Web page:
The Immersion '94 project led by Michael Naimark at Interval Research Corporation used stereo imagery and image-based modeling and rendering techniques to capture and render a virtual hike down the trails of Banff National Forest. The project team consisted of Michael Naimark, John Woodfill, Paul Debevec, and Leo Villareal. See also the Dimensionalization Studies page maintained by Michael Naimark.

Right Image

Left Image

Computed Depth Map

Synthetic View One Meter Forward

Synthetic View One Meter Backward

The top two photos are a stereo pair (reversed for cross-eyed stereo viewing) taken in 1993 by Michael Naimark in Canada's Banff National forest. In the center is a depth map computed using a stereo correspondence algorithm designed by John Woodfill and Ramin Zabih; intensity indicates depth, with brighter pixeles being closer. Pixels the algorithm did not reliably match are indicated in blue. Below are two virtual views generated by casting each pixel out into space based on its depth, and reprojecting it into a virtual camera. On the left is the result of virtually moving one meter forward, on the right is the result of virtually moving one meter backward. Note the dark de-occluded areas produced by these virtual camera moves; these areas were not seen in the original stereo pair. In the animations below, such regions were filled in from neighboring stereo pairs.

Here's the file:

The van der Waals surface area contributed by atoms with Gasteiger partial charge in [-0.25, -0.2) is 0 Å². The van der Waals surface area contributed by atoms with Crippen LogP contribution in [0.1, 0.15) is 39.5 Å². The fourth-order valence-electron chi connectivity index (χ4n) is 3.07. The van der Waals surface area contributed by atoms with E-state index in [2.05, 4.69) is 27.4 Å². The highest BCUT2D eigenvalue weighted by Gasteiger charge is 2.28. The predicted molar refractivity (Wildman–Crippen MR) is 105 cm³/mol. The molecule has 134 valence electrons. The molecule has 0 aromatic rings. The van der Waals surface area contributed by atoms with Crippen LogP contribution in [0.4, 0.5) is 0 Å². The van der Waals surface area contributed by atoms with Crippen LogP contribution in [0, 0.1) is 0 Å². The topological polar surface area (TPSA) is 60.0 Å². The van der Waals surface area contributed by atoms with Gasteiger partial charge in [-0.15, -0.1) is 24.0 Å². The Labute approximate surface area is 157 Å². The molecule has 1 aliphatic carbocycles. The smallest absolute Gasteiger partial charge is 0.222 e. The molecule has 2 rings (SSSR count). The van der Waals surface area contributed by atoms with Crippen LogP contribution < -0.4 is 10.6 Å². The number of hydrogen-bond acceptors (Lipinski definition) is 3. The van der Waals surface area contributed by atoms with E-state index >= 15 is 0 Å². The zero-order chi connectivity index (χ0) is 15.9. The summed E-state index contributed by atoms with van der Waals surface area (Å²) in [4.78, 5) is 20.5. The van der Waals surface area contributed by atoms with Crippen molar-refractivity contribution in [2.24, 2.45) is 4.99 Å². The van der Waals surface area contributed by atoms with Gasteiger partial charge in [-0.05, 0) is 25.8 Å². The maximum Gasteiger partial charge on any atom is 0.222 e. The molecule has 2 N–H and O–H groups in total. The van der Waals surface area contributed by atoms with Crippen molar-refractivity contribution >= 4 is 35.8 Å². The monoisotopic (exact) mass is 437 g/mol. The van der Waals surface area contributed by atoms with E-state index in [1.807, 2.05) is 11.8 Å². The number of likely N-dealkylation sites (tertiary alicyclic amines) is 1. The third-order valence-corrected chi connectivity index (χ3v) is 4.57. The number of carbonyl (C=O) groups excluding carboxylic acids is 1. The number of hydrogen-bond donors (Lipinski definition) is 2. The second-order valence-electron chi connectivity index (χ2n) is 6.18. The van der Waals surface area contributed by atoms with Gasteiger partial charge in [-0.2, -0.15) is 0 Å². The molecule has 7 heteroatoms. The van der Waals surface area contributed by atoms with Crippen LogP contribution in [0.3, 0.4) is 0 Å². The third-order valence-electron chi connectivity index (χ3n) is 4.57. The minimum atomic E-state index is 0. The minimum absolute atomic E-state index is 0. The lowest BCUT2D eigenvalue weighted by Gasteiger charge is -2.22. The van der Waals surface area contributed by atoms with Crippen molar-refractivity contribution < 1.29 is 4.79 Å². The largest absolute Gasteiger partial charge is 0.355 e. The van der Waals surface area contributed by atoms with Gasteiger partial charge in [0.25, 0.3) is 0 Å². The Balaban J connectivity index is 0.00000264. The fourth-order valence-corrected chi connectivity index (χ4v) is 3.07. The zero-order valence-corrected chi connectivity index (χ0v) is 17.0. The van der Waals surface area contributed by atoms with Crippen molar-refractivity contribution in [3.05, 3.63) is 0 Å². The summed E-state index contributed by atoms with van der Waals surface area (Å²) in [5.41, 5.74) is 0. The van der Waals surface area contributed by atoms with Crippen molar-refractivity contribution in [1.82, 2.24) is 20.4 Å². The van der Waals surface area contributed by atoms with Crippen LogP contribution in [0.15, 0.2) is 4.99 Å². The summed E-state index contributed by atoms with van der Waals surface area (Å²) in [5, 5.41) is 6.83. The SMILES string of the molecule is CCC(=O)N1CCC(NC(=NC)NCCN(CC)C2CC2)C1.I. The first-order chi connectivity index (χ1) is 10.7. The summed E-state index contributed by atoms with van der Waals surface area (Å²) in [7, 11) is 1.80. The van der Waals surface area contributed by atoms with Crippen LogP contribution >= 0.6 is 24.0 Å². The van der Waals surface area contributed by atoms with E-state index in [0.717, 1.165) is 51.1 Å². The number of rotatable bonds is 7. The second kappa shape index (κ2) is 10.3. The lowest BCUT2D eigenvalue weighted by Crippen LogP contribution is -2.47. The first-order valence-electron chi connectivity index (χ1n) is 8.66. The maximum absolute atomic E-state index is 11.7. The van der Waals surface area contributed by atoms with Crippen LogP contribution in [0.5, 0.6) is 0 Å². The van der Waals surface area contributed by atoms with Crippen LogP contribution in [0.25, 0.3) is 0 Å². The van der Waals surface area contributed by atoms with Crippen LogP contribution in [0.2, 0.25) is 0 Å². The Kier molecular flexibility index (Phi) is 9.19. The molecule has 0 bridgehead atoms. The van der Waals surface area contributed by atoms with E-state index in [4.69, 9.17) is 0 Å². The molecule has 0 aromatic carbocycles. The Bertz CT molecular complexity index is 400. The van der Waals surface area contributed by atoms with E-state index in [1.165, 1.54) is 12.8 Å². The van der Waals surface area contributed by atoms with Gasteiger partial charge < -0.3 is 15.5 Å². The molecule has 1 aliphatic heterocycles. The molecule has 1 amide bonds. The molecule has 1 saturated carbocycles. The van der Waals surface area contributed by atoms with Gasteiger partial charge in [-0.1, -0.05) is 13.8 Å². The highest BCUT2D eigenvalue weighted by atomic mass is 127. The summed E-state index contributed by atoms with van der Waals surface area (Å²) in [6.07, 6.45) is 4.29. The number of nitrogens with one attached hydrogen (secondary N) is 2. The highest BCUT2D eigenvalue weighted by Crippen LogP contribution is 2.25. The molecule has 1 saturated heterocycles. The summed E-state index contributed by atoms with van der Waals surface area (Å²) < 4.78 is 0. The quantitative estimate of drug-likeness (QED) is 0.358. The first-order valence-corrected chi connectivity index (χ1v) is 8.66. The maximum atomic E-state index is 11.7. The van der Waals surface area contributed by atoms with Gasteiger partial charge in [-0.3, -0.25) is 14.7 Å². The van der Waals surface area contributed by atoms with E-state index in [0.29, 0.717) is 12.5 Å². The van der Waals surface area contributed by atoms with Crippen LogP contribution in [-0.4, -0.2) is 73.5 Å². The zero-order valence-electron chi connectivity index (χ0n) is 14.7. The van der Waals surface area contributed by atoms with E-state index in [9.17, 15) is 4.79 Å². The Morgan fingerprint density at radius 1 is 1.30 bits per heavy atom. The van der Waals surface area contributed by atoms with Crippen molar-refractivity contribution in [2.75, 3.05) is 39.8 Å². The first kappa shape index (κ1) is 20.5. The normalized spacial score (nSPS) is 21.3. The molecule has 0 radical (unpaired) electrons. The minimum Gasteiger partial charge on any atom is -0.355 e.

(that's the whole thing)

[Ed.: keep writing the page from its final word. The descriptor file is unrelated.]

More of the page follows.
Michael Naimark presented the Immersion '94 project at SIGGRAPH 95 at the panel session "Museums without Walls: New Media for New Museums".

Click below for a QuickTime of the video animations from the project:
-- 2:26 -- 14,846,354 bytes.

Paul E. Debevec /